Obviously, ducks and geese are both waterfowl. They both tend to live near the water too. Both are raised for meat and eggs. Of course, there are differences between the ducks and the geese. That is what we want to talk a little bit about on this page – Ducks Vs Geese.
Let’s dive in, shall we?
Ducks Vs Geese – The Similarities First
We are going to be talking a lot about the differences between ducks and geese on this page. However, we thought that we would ‘kickstart’ by talking a little bit about the similarities the two birds share.
Of course, both of them are waterfowl (i.e. they spend most of their time by the water). They have webbed feet, and they tend to be very social animals. Some ducks and geese can even look the same!
Although, there is a way to tell the difference, but we will talk about that in a short while.
As you have probably guessed, both of these animals have been domesticated too. This means that both of them are suitable for meat and eggs, but we will talk more about that part in a short while because there is a small difference between geese and ducks!
They both require little by way of housing. A fence to protect them from the predators and at least a small pond where they can swim.
Another thing that is worth pointing out, is that the honking of the geese and the quacking of the ducks is something that can be annoying for you and your neighbors.
Differences Between Ducks and Geese
Now let’s dive in into the differences between the ducks and the geese.
The Number Of Breeds
Due to various types of breeding that takes place, it is pretty tough to know exactly how many species of each animal there are. However, it is believed that you will find a little over 90 duck breeds, and around 30 breeds of geese. This means that there are more types of duck out there!
Both of these animals can be found all over the world. If there is a body of water somewhere, then it is likely that geese or ducks will regularly visit it.
Ducks Vs Geese – Migration Habits
Geese are migratory animals. This means that when the winter rolls in, almost all of them are going to fly south for warmer climates.
There may be an exception for domesticated geese here, though. However, even domesticated geese have been known to follow their natural instinct.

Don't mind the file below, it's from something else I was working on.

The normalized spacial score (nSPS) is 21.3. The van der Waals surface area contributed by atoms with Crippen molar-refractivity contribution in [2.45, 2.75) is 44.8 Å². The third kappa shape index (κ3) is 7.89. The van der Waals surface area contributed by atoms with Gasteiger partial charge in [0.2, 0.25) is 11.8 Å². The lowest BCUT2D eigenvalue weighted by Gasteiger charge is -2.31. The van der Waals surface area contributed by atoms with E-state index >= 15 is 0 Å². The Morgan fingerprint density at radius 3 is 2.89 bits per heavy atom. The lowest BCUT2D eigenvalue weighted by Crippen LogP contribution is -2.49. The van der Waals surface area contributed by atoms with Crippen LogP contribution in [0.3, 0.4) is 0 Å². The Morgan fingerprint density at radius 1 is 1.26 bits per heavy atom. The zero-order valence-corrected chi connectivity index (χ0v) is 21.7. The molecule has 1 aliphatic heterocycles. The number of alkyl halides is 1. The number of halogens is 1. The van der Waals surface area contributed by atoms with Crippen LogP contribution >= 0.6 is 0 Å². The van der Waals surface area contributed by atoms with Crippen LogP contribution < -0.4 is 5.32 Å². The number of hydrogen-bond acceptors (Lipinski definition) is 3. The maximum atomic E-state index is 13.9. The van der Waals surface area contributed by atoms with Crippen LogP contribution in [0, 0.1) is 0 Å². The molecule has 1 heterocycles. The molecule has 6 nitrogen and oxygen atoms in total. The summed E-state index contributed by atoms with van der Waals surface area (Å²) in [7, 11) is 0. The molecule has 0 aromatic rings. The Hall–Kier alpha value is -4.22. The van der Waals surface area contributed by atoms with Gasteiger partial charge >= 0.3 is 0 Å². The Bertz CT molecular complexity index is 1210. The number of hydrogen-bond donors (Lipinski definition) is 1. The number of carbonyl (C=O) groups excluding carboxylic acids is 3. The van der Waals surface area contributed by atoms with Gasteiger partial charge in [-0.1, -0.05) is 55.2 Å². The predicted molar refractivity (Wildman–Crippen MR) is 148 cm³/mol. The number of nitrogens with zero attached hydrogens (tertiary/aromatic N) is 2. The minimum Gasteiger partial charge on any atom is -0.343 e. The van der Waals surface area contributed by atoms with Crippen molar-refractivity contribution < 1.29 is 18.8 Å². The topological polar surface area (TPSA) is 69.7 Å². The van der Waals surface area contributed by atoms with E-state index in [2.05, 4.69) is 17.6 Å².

Only a few ducks are migratory. Most of them tend to just stick around the same body of water, even when it gets a little bit cold outside.
Ducks Vs Geese – Size Differences
Geese tend to weigh several pounds more than a duck. Although, as we said before, there are some geese that are about the same size as a duck.
Perhaps the main way to tell whether it is a goose or a duck is to look at the neck. Geese will have longer necks, mostly because they have a few extra bones in it.
The Look of the Birds
Geese and ducks have different shaped bills:
- The bill of a goose will be short and quite narrow. There will be notches in it. The idea is that this type of bill can help to grind up the plants that they eat a little bit better. The nostrils will be quite low down on the bill.
- The bill of a duck is going to be broad and long. The nostrils will be located quite high up on the duck’s bill. The idea is that this shape of bill enables the duck to snatch food out of the water.
Can you recognize the ducks vs the geese in the image bellow?
The color of the feathering is likely to be different too. Ducks have brighter colored feathers, while geese are more likely to be a white or grey color.
That being said, there are still going to be a few geese that have the odd brightly colored feathers, but it won’t be the most prominent part of their look.
Ducks Vs Geese – Diet Differences
This is where things can get a little bit confusing. This is because a lot of people seem to be of the belief that geese are herbivores when they are not as such. Although, we will talk more about this in a short while.
Ducks, for the most part, will eat plants, insects, and small water-dwelling animals, particularly crustaceans. In fact, a good amount of their food is going to come from the water. Ducks are omnivores.
Geese, on the other hand, are mostly regarded as herbivores. They eat a lot of grass and various types of grain.